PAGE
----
The final panel at our Festival of Englishness with IPPR looked to England’s future and concluded with a positive vision for the nation, writes Steve Ballinger.
ITV Daybreak’s Anne Alexander chaired the session, with ConservativeHome’s Peter Hoskin, Labour MP John Denham, academics Michael Kenny and Mary Joannou and Ivo Dawnay, director for London at the National Trust.
Denham stressed the importance of the Englishness question next year. There will be a “raging debate” in 2014 about national identity, he said, prompted by the Scottish independence referendum. His concern is that, unless the left engages with it more fully, it will be almost entirely shaped by the right.
Kenny echoed this sense that the English question cannot remain unaddressed. Ignoring it, he stressed, could lead to it becoming associated predominantly with a politics of grievance.
ConHome’s Hoskin thought the audience might be surprised to hear that he supported Gordon Brown’s attempt to wrestle with the question of national identity, even if he was less enthusiastic about the results. But he echoed the sentiments of others on the panel when he said that “nasty elements” could occupy a vacuum left by mainstream politicians if they did not engage with the question of Englishness.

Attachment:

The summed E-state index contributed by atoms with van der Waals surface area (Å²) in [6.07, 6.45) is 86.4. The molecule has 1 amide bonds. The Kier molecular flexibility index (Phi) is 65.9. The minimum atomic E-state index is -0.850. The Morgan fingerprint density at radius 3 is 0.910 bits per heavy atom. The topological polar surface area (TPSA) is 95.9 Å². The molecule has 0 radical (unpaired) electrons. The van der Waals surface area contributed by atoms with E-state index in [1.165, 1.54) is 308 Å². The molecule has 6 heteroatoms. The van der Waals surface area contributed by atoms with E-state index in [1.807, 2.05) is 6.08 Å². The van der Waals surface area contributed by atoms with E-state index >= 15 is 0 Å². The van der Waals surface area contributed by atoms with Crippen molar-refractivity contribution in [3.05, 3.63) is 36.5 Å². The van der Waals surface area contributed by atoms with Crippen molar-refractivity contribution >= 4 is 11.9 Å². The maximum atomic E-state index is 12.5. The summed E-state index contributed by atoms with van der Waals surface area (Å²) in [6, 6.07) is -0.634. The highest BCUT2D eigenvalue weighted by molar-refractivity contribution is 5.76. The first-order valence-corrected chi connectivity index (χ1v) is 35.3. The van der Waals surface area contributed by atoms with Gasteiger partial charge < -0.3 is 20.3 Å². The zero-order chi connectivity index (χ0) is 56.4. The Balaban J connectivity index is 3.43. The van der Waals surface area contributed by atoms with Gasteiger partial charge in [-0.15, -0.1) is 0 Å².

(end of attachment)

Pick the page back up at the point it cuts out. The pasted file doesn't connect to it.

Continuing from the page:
Such engagement must be done with sensitivity, though: both Hoskin and Joannou stressed that they do not want politicians telling them what to do or how to feel when it comes to their sense of national identity.
Meanwhile, Dawnay stressed that “only” English MPs should vote on English legislation, with it being “absurd”, for example, that Scottish MPs voted in English education. Dawnay also questioned whether England really needs a new constitutional settlement.
Kenny added that politicians must recognise that the debate looks very different once one gets out of London, something the Festival of Englishness will address with events in Manchester and Newcastle next month.
The day rounded off with panelists offering a brief and upbeat vision for the future of England. Kenny envisioned an England that is more culturally confident, politically recognised and connected with both other nations and its own traditions. Denham identified the potential for Englishness to be unifying force, something that can bring communities together. A fittingly positive end for a Festival of Englishness.
You can see a discussion from our first panel with John Redwood MP and Jon Cruddas MP chaired by Suzanne Moore here
Steve Ballinger is director of communications at British Future.